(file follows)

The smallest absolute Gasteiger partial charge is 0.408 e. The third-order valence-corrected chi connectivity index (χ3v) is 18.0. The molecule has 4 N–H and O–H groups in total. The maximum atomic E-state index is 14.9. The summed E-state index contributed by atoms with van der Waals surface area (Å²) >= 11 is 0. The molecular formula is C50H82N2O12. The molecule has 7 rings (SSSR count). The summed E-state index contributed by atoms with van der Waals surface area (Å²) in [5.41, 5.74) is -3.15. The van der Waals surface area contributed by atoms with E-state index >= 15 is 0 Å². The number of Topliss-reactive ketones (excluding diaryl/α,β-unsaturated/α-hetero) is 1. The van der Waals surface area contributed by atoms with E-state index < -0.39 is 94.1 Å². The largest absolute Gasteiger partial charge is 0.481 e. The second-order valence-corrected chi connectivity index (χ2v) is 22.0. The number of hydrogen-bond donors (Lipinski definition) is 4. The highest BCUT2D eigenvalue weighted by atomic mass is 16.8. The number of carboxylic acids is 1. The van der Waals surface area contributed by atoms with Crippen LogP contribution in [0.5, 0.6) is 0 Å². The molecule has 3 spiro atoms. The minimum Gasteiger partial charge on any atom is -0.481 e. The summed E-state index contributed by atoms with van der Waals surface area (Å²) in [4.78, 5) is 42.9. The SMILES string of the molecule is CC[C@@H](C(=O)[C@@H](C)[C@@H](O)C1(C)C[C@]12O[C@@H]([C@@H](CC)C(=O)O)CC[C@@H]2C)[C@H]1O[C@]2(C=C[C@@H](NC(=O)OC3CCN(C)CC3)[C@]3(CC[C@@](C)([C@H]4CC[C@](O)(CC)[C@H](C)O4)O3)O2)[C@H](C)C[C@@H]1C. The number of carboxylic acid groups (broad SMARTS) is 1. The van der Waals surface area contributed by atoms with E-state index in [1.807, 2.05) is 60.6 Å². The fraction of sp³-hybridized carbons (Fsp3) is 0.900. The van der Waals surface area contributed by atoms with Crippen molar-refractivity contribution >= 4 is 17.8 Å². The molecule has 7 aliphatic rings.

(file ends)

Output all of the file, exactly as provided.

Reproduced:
The smallest absolute Gasteiger partial charge is 0.408 e. The third-order valence-corrected chi connectivity index (χ3v) is 18.0. The molecule has 4 N–H and O–H groups in total. The maximum atomic E-state index is 14.9. The summed E-state index contributed by atoms with van der Waals surface area (Å²) >= 11 is 0. The molecular formula is C50H82N2O12. The molecule has 7 rings (SSSR count). The summed E-state index contributed by atoms with van der Waals surface area (Å²) in [5.41, 5.74) is -3.15. The van der Waals surface area contributed by atoms with E-state index >= 15 is 0 Å². The number of Topliss-reactive ketones (excluding diaryl/α,β-unsaturated/α-hetero) is 1. The van der Waals surface area contributed by atoms with E-state index < -0.39 is 94.1 Å². The largest absolute Gasteiger partial charge is 0.481 e. The second-order valence-corrected chi connectivity index (χ2v) is 22.0. The number of hydrogen-bond donors (Lipinski definition) is 4. The highest BCUT2D eigenvalue weighted by atomic mass is 16.8. The number of carboxylic acids is 1. The van der Waals surface area contributed by atoms with Crippen LogP contribution in [0.5, 0.6) is 0 Å². The molecule has 3 spiro atoms. The minimum Gasteiger partial charge on any atom is -0.481 e. The summed E-state index contributed by atoms with van der Waals surface area (Å²) in [4.78, 5) is 42.9. The SMILES string of the molecule is CC[C@@H](C(=O)[C@@H](C)[C@@H](O)C1(C)C[C@]12O[C@@H]([C@@H](CC)C(=O)O)CC[C@@H]2C)[C@H]1O[C@]2(C=C[C@@H](NC(=O)OC3CCN(C)CC3)[C@]3(CC[C@@](C)([C@H]4CC[C@](O)(CC)[C@H](C)O4)O3)O2)[C@H](C)C[C@@H]1C. The number of carboxylic acid groups (broad SMARTS) is 1. The van der Waals surface area contributed by atoms with E-state index in [1.807, 2.05) is 60.6 Å². The fraction of sp³-hybridized carbons (Fsp3) is 0.900. The van der Waals surface area contributed by atoms with Crippen molar-refractivity contribution >= 4 is 17.8 Å². The molecule has 7 aliphatic rings.